A GERMPROOF HOUSE.
Fireproof houses are claimed as accomplished facts. The next style of building to occupy the public attention is to be a germproof house. It is not yet actually in existence, but medical congresses are busily, even hopefully paving the way for its advent. When it arrives and we are all thoroughly scientific and uncomfortable, our homes will be single-storied, without stairs, built on gravel soil, destitute of cellars, with concrete and blocks of ea thenware “pierced for ventilation” placed under the floor, and the ordinary bricks “will be superseded by glazed and tightly fitting hygienic bricks. The r-of will be tiled, not slated, and the windows will reach from top to bottom of the walls. The dining table will be polished mahogany, the chairs cushio less of stuffed with medicated wool The walls ought to be made of a cement that takes a high polish, can be stain d to any color and washed frequently. Curtains and draperies of all kinds will be abolished: pictures will he permitted only when let into the cement wall; for artistic touches we shall be depending on “lants of the India rubber and eucalyptus type’ In no room will there be corners to harbor dust and bacteria, and the skirting will always curve into the hardwood parquet floors, instead of striking them at right angles. A combination of fireproof of and germproof house should secure owner and tenant a big reduction in fire and life insurance rates.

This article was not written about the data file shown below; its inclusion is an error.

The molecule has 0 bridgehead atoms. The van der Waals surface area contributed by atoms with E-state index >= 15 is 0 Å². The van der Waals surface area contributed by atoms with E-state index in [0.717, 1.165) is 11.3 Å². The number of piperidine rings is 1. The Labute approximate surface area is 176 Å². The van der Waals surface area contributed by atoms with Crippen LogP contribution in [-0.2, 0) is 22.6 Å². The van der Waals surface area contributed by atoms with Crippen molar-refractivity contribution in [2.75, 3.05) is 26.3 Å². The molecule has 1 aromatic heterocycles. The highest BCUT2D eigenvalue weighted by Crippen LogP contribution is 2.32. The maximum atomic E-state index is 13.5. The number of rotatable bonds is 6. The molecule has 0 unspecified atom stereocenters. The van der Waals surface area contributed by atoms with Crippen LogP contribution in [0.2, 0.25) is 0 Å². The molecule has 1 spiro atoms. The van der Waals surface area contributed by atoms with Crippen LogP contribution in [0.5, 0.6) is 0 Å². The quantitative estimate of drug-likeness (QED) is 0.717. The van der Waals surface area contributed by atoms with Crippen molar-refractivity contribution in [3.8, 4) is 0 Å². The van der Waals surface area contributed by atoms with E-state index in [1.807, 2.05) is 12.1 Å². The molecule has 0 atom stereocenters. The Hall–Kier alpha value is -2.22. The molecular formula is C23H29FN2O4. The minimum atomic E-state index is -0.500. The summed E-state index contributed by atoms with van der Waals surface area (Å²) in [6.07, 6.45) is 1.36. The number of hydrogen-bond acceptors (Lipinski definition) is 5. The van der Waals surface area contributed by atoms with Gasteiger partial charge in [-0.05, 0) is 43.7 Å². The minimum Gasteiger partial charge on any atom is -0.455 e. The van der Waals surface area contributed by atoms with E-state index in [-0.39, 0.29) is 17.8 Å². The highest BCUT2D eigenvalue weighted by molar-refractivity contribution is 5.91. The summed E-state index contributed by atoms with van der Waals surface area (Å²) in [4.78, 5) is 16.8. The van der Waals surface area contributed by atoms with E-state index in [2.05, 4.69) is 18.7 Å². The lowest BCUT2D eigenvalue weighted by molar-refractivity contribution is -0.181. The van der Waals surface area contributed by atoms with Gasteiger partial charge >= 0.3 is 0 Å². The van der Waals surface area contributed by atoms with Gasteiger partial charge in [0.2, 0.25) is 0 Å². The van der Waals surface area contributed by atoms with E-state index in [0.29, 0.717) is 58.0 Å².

Boston fire premiums for the first six months of 1902 were $1,779,570, as against $1,675,853 for the first six months of 1901. The loss ratio was 46.6 for the former and 50.4 for the latter period.